A correspondent writing to the Times during the railway dispute of 1907 declared that: “The whole cause of these continued disturbances is due to the authority and petty tyranny exercised by the foremen, who are nothing less than despots and slave-drivers.
And the Commission on Industrial Unrest in 1917, in analyzing the unrest in South Wales, said: “We must also recognize the fact that the Welsh collier, even though possibly addicted to bluntness of speech in conversation with his fellow-workmen is quick to resent any ebullition of temper or violence of language towards himself on the part of those placed in authority over him. . . . Much avoidable friction is due to lack of self-control in language and temper and want of tact generally on the part of officials, though circumstances may often be such as to test them severely in this respect. Carter Lyman Goodrich (1911)
An inborn instinct of submission and an innate aggressiveness is within the human animal. The ﬁrst lesson of civilization is that of obedience and the two states of the inclinations . . . one the desire to exercise power over others; the other disinclination to have power exercised over themselves.’ If we would trust our own experiences in these matters, we should know that the instinct of submission, an ardent desire to obey and be ruled by some strong man, is at least as prominent in human psychology as the will to power, and, politically, perhaps more relevant.
The old adage ‘How ﬁt he is to sway That can so well obey,’ known to all centuries and all nations, points to a psychological truth: namely, that the will to power and the will to submission are interconnected. ‘Ready submission to tyranny’, is by no means always caused by ‘extreme passiveness.’ Conversely, a strong disinclination to obey is often accompanied by an equally strong disinclination to dominate and drive. John Stuart Mill (1870)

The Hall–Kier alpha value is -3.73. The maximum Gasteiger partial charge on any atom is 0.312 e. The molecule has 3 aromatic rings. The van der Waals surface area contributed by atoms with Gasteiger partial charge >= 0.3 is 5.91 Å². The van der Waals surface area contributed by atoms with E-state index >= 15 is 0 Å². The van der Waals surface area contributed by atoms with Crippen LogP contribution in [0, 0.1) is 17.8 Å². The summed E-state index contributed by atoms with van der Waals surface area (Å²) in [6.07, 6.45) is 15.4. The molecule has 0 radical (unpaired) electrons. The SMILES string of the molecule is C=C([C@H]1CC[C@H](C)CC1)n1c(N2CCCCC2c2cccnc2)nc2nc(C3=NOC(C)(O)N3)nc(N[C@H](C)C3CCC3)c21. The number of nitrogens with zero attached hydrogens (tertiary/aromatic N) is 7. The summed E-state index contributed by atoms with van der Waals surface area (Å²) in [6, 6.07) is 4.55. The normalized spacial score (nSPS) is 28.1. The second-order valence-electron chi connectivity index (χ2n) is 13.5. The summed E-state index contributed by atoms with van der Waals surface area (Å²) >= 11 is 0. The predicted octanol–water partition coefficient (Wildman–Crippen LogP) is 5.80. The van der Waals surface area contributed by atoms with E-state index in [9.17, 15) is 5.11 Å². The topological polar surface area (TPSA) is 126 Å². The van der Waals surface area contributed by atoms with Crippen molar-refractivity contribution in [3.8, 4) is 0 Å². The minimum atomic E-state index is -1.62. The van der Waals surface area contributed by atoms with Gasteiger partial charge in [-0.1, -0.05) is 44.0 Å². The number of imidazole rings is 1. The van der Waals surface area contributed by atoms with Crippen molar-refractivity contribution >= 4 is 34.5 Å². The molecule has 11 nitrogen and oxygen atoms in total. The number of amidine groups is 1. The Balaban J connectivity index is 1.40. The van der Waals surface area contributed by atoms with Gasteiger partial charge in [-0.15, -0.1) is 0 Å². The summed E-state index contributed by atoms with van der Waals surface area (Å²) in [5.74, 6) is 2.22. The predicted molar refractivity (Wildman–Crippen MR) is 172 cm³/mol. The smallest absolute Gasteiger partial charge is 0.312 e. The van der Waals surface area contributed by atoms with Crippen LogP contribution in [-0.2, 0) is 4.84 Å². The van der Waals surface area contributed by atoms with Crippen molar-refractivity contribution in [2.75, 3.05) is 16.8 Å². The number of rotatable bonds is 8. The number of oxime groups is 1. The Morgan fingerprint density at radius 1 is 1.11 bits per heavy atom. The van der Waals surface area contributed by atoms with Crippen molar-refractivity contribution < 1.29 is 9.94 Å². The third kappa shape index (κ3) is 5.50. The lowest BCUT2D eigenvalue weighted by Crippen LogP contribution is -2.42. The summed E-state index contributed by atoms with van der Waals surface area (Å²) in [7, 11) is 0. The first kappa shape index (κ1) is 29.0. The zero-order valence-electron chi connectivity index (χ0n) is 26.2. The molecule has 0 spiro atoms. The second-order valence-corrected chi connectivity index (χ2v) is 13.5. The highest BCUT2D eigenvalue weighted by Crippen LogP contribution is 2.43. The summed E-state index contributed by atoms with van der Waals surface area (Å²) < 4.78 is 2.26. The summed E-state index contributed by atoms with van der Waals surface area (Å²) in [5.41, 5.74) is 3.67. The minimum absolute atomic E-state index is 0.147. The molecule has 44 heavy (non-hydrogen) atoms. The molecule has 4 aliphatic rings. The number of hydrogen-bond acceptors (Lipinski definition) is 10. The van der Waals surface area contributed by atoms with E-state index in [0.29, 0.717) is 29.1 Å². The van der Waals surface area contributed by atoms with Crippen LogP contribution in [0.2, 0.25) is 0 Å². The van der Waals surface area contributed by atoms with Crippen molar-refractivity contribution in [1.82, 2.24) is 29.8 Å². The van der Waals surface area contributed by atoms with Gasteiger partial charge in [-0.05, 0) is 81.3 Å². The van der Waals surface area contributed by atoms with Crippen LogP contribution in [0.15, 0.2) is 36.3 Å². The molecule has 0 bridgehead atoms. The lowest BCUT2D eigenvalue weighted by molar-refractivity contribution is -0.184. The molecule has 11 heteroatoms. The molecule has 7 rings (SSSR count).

In modes of getting and using the means of living, the civilization of Mesopotamia two thousand years before Christ was more like that of Europe in 1776 than was this to present society. In industry a very undemocratic thing, namely, monopoly, has lately made its appearance; but this has provoked the most intensely democratic movement of modern times, that, namely, which demands a popular control of everything.
Concerning the claim that the forces which center in industry are very dominant in the life of America not much argument is necessary. They have, indeed, been dominant everywhere. It is a common criticism that such histories of most countries as have until recently been current have been too largely military and too little institutional. They have given great space to the records of wars and territorial changes and in so far as they have dealt with the internal conditions of the different nations, they have given prominence to the struggles of ruling families for supremacy. Such records are full of dramatic interest and, if the truth be known, are free from a certain dryness from which purely constitutional histories at times suffer.
They appeal to an elemental trait in their readers – an interest in struggles of any kind – as minute descriptions of a political constitution and the administrative processes that have developed under it seldom do. Moreover such a record of struggles, national and international, really shows how countries have assumed their geographical shapes and dimensions and how they have come into closer and closer connection with each other.
As the use of machinery in America has extended to almost every productive operation, it has carried this centralizing process to very great lengths and in the briefest time. It has led to a fierce competition in every department of business, and this struggle has sought to end itself by the building up of what we call “trusts.” During the period of competition and well into the period of growing consolidation another type of contest has been waging – that between employers and employed in each of the different occupations.